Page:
COVID Vaccines Arriving at Tahoe Forest Hospital & Sierra Nevada Memorial Hospital

“This week is a huge, positive week for our region considering the past nine months in that this is the first step of Part B of our strategy which is to receive and begin administering vaccines following state and county guidelines.  We’ve all waited impatiently for this week,” said Harry Weis, President and CEO of Tahoe Forest Health System. “It’s a small start so please stay tuned for advice as to when vaccines will be available for the general public”.

At Sierra Nevada Memorial Hospital (SNMH) preparation included acquiring necessary equipment to store and administer the vaccine, the training of staff, and developing relevant processes and procedures. 

“At Sierra Nevada Memorial Hospital, safety is our priority, and we only administer vaccines that are proven safe and effective. While there are always unknowns when a new vaccine is developed, data from the Pfizer and Moderna clinical trials looks extremely promising, and the vaccines they are creating appear to be very effective,” said Dr. Brian Evans, Sierra Nevada Memorial Hospital President. “As we reach this historic moment in time, I do want to take pause to recognize our healthcare workers that have and will continue to do their part to keep our communities healthy and well – it is truly heroic work and we can’t thank you enough.”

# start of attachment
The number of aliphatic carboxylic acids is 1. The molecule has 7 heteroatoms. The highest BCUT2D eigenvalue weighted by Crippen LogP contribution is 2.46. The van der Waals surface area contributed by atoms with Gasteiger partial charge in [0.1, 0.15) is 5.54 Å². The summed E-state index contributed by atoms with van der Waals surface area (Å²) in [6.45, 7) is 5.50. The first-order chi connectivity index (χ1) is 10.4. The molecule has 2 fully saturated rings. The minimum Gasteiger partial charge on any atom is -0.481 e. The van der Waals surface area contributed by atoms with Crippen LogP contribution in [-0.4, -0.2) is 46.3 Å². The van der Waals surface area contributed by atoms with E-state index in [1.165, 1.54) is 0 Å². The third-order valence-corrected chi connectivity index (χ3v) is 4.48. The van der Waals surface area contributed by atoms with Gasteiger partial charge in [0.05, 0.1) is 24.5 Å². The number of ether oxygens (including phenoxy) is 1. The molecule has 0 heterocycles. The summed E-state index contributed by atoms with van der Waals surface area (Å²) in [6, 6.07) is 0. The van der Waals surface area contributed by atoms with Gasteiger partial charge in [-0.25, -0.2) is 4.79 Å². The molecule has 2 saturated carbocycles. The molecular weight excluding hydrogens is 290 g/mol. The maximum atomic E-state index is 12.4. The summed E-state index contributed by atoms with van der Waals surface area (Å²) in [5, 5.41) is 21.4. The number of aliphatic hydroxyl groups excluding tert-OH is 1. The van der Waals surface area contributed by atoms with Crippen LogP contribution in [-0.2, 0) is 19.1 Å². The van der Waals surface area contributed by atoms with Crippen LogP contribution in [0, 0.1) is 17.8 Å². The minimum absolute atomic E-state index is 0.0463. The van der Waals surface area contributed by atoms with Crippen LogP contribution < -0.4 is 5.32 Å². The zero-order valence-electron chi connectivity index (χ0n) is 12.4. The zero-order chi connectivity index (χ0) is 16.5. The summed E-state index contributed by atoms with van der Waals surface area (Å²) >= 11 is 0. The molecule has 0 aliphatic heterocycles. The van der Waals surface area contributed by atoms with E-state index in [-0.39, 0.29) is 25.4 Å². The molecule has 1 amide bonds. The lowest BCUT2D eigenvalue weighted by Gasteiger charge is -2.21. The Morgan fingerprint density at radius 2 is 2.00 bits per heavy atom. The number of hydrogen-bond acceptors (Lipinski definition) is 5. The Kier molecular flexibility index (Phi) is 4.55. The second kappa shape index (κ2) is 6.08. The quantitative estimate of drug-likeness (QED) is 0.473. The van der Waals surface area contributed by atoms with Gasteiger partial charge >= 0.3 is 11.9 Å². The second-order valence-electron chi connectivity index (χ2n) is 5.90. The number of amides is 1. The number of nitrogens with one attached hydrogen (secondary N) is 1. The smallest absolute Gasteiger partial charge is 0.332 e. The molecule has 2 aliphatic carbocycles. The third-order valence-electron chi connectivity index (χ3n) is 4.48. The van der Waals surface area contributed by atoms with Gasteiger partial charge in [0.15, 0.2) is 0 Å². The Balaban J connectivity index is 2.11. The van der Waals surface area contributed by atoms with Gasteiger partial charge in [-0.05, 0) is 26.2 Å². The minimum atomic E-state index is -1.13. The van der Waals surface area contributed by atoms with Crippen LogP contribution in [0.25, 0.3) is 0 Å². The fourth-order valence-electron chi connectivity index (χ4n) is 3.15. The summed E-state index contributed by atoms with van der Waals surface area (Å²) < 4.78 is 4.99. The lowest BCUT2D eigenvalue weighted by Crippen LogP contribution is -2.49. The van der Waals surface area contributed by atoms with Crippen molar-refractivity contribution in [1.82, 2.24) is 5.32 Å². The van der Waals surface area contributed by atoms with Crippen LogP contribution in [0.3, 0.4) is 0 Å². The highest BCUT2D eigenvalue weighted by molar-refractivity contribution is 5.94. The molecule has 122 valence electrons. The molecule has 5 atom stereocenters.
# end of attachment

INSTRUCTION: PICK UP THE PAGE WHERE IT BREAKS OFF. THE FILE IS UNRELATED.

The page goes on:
As with all COVID-19 communications throughout this pandemic, Dr. Evans stressed, “Sierra Nevada Memorial Hospital has been very transparent and attempts to always communicate vital information to community members in the timeliest manner.” He explained they will be taking this same approach with the vaccine distributions. 

Next Steps